How is voiding dysfunction in children diagnosed?
If your child is experiencing a voiding problem, he or she will be referred to pediatric urology. Other members of the team might include behavioral psychologists, pediatricians, family practice physicians, and nurse practitioners.
Medical and social histories: The provider will take a history of your child's urination patterns and may ask you to create a voiding diary (to track frequency and volume). In addition, the doctor will ask about your child's bowel function (frequency, volume, caliber, staining, abdominal pain).
Physical and neurology exam: The provider will then conduct a thorough physical exam, including examination of the back, rectum and genitalia (for anatomic abnormalities). The neurologic exam will include careful attention to the lower extremities, including tone, strength, sensation, and reflexes.
Lab tests: A urinalysis, urine culture, and blood test (i.e., serum creatinine level) are conducted to gain an initial view of kidney function.
Other specialized tests: Certain radiologic and urodynamic tests (a test that provides details of bladder storage and emptying functions) may be ordered to help confirm the diagnosis and to document treatment effects. Other tests that may be ordered include:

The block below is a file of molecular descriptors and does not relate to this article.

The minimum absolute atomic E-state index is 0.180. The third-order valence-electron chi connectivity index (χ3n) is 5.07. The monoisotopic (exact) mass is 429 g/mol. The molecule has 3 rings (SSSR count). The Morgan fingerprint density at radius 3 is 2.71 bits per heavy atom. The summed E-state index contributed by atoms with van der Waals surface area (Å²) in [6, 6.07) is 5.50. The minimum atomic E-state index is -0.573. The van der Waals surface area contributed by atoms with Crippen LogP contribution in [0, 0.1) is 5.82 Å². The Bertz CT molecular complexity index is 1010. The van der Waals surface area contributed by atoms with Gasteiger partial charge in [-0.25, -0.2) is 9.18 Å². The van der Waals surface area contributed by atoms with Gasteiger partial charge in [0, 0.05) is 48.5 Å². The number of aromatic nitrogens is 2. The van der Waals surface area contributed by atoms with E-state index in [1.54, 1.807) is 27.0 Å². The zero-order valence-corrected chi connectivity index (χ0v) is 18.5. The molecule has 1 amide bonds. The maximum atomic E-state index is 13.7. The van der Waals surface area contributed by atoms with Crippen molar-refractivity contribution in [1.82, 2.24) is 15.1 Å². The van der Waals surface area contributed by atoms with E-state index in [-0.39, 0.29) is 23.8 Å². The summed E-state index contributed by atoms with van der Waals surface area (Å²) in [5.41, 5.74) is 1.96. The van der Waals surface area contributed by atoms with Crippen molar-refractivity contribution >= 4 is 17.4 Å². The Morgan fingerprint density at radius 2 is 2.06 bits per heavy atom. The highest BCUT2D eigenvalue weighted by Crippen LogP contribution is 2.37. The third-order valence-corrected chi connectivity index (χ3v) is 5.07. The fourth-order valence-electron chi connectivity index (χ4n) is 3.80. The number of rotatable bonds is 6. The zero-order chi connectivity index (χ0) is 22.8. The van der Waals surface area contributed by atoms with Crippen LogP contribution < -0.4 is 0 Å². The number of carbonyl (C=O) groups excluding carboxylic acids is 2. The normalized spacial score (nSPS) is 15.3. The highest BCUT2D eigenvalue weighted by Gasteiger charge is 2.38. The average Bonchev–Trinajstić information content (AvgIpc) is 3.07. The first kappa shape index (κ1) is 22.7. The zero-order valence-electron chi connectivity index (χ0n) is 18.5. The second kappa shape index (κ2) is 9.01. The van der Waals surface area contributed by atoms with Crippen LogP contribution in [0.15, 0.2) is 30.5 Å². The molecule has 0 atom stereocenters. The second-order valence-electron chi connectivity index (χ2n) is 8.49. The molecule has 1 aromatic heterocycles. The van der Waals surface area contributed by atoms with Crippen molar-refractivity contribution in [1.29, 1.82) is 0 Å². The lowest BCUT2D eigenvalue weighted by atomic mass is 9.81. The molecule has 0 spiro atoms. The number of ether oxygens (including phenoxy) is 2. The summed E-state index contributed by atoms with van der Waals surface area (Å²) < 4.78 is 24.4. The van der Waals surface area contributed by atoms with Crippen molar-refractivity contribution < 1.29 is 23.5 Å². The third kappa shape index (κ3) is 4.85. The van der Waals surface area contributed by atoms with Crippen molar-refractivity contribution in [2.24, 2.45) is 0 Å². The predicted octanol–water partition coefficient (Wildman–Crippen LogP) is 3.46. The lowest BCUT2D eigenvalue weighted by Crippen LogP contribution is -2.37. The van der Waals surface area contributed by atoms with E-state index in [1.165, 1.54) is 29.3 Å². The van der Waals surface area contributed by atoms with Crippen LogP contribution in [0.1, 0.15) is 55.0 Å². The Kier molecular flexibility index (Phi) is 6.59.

- Renal and bladder ultrasound: Identifies obstructions in the urinary pathway and the capacity of the bladder
- Magnetic resonance image (MRI) of the lower spine: Identifies any spinal cord abnormalities
- Voiding cystourethrogram (VCUG): Special type of X-ray evaluates possible vesicoureteral reflux (the backward flow of urine from the bladder to the kidneys). This test is most often conducted in children with a history of urinary tract infections that are accompanied by a fever.
- Uroflow: Your child urinates into a special toilet that is used to get more information about the bladder and how he or she urinates.